Less than a week, whoa.

In less than a week I leave everything behind. The chapter of anticipation & planning for the PCT is dwindling. As well as the chapter of life in San Francisco / Oakland as I have known it. My official departure is Sunday, May 08, that's next weekend.

A brainfull of questions plagues my daily routine.

Will my body be able to hold up? Will I have enough money to pay for food along the way? Have I tied all of the loose ends off at home? What am I going to miss? Am I mentally prepared? What will life be like when I return? How will I change?

I’ve slowly attempted to find their answers by doing some minor test runs. I hiked from the heart of San Francisco across the Golden Gate Bridge through the rain where my friends & I finally camped in a cove tucked below the bridge.

My mind held up.


I went and hiked in Santa Cruz with a friend of mine Ryan Welborn, who's hiked the Appalachian Trail. We did roughly 30 miles in 10 hours.

My body held up.


Ryan was able to answer tons of my questions about thru-hiking (the term for long-distance hiking that everyone in the hiking world uses), he's hiking the Pacific Crest Trail this summer as well, I hope to see him on the trail.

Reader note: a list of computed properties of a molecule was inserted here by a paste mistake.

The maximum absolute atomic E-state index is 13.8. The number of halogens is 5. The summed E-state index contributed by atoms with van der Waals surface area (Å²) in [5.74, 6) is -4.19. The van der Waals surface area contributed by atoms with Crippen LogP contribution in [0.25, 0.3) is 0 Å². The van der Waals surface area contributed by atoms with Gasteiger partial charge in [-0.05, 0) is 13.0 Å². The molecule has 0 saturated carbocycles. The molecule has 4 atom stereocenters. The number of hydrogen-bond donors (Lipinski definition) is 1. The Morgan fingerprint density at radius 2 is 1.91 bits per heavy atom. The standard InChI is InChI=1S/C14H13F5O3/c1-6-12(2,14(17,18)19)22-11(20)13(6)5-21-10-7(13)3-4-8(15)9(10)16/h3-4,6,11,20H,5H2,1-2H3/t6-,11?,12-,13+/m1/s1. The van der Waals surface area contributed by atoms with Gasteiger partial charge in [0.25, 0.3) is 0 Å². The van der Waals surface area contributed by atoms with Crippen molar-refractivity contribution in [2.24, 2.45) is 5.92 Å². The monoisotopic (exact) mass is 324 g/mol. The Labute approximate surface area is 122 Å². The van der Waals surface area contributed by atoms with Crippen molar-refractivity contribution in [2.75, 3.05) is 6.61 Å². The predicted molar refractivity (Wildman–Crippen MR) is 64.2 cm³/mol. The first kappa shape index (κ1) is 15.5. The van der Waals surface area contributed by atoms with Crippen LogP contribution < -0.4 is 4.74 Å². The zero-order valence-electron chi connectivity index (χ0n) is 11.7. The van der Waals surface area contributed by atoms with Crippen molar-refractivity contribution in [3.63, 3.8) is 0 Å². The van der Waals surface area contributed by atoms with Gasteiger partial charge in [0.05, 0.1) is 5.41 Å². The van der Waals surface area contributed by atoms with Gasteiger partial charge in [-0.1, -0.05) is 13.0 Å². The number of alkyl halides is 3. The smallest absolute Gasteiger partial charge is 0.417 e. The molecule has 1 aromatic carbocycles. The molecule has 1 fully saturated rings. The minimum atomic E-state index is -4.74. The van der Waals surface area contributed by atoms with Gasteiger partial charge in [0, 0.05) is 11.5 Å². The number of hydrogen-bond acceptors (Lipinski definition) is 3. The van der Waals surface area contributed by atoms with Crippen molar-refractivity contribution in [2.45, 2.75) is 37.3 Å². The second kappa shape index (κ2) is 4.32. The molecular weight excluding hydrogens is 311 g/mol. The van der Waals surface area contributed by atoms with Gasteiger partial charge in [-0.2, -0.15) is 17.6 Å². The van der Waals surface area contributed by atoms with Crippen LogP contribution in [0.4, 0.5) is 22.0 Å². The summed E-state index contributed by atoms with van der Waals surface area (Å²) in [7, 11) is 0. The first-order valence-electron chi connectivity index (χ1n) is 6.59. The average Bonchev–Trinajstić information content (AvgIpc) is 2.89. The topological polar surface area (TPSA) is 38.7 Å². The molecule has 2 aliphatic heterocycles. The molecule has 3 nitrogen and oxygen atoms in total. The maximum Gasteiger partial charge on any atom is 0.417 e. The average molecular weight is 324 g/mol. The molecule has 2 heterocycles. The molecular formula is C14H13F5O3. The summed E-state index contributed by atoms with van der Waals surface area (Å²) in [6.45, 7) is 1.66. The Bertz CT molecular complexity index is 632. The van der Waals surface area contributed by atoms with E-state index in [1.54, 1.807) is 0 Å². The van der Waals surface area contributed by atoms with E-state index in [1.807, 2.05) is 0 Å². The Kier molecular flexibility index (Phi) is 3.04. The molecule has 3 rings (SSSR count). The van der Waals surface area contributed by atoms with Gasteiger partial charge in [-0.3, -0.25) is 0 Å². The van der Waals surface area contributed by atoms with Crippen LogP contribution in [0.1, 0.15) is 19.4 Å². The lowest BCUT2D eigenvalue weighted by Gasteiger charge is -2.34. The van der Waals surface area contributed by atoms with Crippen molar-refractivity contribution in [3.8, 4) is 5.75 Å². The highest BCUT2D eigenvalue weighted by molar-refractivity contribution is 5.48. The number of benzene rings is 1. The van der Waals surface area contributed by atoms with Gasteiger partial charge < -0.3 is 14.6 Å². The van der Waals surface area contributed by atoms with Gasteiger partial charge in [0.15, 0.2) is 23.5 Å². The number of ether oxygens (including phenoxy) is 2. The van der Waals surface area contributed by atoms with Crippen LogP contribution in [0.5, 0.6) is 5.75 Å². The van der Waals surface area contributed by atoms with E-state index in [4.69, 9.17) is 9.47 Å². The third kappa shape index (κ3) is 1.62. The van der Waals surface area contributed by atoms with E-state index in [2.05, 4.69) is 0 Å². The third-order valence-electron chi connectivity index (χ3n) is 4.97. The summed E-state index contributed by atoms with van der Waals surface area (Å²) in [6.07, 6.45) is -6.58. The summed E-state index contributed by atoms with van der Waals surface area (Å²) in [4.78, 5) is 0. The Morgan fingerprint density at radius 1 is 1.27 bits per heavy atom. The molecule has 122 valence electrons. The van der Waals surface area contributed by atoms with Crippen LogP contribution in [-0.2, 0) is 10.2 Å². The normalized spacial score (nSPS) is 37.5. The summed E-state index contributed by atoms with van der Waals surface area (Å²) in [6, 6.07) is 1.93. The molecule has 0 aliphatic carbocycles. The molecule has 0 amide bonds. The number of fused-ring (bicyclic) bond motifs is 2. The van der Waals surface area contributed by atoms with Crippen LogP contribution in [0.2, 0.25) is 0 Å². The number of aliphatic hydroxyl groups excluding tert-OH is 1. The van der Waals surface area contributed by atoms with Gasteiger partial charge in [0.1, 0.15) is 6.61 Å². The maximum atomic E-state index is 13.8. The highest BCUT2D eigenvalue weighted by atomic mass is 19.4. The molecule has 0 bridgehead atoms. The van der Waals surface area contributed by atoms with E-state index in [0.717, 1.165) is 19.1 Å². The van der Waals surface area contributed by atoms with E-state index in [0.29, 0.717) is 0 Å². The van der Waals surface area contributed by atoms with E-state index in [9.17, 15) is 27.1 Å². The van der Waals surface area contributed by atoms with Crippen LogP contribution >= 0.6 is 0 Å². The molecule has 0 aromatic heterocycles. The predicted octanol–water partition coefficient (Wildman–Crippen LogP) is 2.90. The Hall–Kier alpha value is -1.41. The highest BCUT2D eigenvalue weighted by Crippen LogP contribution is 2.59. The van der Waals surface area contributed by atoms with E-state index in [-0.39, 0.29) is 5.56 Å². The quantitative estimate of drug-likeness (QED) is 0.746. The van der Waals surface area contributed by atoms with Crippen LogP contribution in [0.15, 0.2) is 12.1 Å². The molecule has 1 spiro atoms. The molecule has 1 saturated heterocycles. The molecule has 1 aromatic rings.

I’ve read up on the trail & questioned fellow thru-hikers, and I’ve come to have a deeper understanding of the trail, but mostly I’ve come to understand that my expectations are not to be trusted (that’s usually how life goes). I find solace in knowing that there is nothing left for me to prepare. All that is left is to hike.

The first section I will take on is the desert, 700 miles of 100-degree heat.  I have convinced myself that my Texas blood will be right at home, we’ll see how that holds up.

These mysteries are a part of what I’ve been longing for, to chase after something that I can’t quite wrap my head around. Gambling on the accounts of other hikers, who spout claims of transformation & character development like charismatic tent-evangelists. Claims that I supposedly can’t comprehend until I experience it for myself. It’s definitely a nebulous experience because no hiker defines the experience the same way.

All that to say, I am eager for the therapeutic nature of the trail. Also - I can’t wait to hike my face off, meet some interesting people & live in the wilderness. Life’s circumstances can sometimes be painfully predictable, it will be good to get away from that.

Thanks for following along, there is so so so much more to come.